A Polish community group which is organising an Independence Day rally in Peterborough tomorrow has previously called for the release of a notorious Polish white supremacist who murdered an anti-Apartheid activist in South Africa in 1993 in hopes of triggering a race war, a Faith Matters investigation can reveal.
We are concerned that Peterborough’s Mayor Chris Ash and Mayoress Doreen Roberts, who, according to organisers, will speak at the event but not attend the march, are unaware of the group’s underlying ideology and links to other far-right groups.
Kristof Jastrzembski, secretary of Komitet Obrony Polski UK, or the Committee for Defence of Poland UK, has given the police assurances that extremism will ‘not be tolerated’ at the march, according to the Peterborough Telegraph.
But there questions to ask as to why such a community group seeks the release of Janusz Waluś.
To seek to answer this question, and to draw attention to the issue, Faith Matters published a groundbreaking report into the rise of far-right sentiment in parts of Poland, and among a minority of diaspora groups in the UK.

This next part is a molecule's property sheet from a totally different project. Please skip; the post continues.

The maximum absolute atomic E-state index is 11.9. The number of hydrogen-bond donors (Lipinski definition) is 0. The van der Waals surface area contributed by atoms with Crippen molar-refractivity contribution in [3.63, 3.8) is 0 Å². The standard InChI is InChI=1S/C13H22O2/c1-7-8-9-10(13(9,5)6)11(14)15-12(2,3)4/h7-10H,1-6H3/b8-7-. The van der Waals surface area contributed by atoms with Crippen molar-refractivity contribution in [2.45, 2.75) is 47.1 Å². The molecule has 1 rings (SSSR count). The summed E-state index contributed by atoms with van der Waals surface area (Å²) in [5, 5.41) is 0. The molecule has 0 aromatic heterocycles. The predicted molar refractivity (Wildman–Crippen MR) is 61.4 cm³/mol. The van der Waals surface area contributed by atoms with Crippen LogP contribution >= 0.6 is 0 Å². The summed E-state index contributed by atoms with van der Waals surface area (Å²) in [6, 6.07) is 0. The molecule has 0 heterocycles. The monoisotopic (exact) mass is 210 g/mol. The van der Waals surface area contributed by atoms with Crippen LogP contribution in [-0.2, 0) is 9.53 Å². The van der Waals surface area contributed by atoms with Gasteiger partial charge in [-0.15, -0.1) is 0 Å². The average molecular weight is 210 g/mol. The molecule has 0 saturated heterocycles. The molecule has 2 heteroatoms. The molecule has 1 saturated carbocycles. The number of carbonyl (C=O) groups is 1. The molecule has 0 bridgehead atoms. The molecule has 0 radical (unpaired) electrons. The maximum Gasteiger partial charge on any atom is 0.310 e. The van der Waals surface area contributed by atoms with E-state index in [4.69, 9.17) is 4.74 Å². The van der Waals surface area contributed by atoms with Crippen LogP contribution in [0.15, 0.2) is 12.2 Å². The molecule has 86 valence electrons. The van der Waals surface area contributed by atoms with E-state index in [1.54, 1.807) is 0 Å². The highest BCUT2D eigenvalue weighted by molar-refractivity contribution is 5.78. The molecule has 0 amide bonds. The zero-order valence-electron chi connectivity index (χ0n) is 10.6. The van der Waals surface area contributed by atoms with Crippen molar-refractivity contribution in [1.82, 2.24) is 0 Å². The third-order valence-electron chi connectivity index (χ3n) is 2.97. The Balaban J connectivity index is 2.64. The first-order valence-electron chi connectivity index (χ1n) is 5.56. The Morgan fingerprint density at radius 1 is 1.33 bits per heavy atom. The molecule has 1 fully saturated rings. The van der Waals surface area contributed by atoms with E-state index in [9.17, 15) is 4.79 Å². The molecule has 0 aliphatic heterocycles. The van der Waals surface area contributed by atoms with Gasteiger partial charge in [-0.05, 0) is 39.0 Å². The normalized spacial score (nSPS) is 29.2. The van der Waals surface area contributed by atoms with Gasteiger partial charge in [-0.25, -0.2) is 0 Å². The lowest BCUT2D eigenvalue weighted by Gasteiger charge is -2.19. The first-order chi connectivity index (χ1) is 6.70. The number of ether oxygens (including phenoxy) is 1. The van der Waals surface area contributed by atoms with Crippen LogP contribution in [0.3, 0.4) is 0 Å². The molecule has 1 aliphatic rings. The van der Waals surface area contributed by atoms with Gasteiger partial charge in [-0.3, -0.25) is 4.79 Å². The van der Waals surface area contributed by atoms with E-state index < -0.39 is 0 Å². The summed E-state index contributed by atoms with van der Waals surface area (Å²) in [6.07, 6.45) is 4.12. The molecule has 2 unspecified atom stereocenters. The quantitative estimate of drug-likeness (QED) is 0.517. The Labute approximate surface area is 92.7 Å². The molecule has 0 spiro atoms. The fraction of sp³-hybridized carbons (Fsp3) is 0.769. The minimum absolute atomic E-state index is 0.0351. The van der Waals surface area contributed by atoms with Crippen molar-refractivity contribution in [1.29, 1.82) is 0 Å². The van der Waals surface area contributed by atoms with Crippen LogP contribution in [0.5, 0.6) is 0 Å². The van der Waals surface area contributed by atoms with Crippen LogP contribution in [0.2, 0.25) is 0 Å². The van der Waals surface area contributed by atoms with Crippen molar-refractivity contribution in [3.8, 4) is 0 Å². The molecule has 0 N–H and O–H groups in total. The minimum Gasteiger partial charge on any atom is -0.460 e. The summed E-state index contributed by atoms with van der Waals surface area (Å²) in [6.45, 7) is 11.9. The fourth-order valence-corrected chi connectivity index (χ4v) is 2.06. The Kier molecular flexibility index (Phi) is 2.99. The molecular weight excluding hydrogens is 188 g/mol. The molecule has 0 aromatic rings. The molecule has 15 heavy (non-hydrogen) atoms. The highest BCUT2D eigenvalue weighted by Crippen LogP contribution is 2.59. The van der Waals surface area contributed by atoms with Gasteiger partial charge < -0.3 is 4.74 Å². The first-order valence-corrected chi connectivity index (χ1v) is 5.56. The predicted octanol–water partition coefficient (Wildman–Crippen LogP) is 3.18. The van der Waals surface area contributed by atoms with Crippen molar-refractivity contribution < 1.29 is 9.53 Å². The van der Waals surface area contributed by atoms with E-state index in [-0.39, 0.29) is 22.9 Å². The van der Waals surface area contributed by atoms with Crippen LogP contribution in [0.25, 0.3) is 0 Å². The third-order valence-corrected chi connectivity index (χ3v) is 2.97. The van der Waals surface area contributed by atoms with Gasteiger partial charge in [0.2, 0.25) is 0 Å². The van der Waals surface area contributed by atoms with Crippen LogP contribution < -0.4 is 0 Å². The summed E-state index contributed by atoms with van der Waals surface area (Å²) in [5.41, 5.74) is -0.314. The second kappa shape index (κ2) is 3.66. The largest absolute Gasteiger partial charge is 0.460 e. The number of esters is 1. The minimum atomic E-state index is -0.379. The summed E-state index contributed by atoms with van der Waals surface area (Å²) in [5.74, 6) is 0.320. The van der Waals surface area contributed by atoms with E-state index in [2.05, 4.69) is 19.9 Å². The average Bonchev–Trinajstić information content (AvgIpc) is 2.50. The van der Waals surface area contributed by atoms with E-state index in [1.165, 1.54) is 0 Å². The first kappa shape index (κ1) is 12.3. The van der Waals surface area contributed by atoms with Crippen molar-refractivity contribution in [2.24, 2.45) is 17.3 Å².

A key concern raised in the report, and in our subsequent research, highlights how a minority of far-right groups and extremists are seeking to gain credence in mainstream Polish community groups through a form of entryism, by appealing to a form of Polish patriotism and nationalism by engaging in, or hosting, various community events.
Waluś murdered the anti-apartheid hero and SACP leader Chris Hani in the hope that his actions would trigger a race war in the final days of apartheid in South Africa. He was a member of South Africa’s notorious neo-Nazi group the Afrikaner Resistance Movement. He is still serving a life sentence for his crimes.
Komitet Obrony Polski UK organised a rally in support of Waluś outside of the South African embassy in September 2016.
Mariam Kowalski, a failed presidential candidate in 2015, who represents the far-right National Movement (Ruch Narodowy), attended the London event in support of Waluś. Pressure from the Polish community in Britain, Ealing Police and Ealing Council prevented Kowalski from speaking at a Polish restaurant in west London last year.
The Facebook page of Komitet Obrony Polski added photos of a t-shirt calling for Waluś’s release on October 6, 2016.
Months later, on March 28, 2017, their Facebook page directed supporters to an official support page for Janusz Waluś, where individuals were encouraged to purchase t-shirts.
In January 2017, Komitet Obrony Polski was a signatory to a letter of co-operation alongside the neo-fascist ONR (Oboz Narodowo-Radykalny) and Ogniwo (The Link), groups profiled extensively by Faith Matters.
Trouble at a previous Independence Day rally in 2014 in Peterborough did not result in any arrests.
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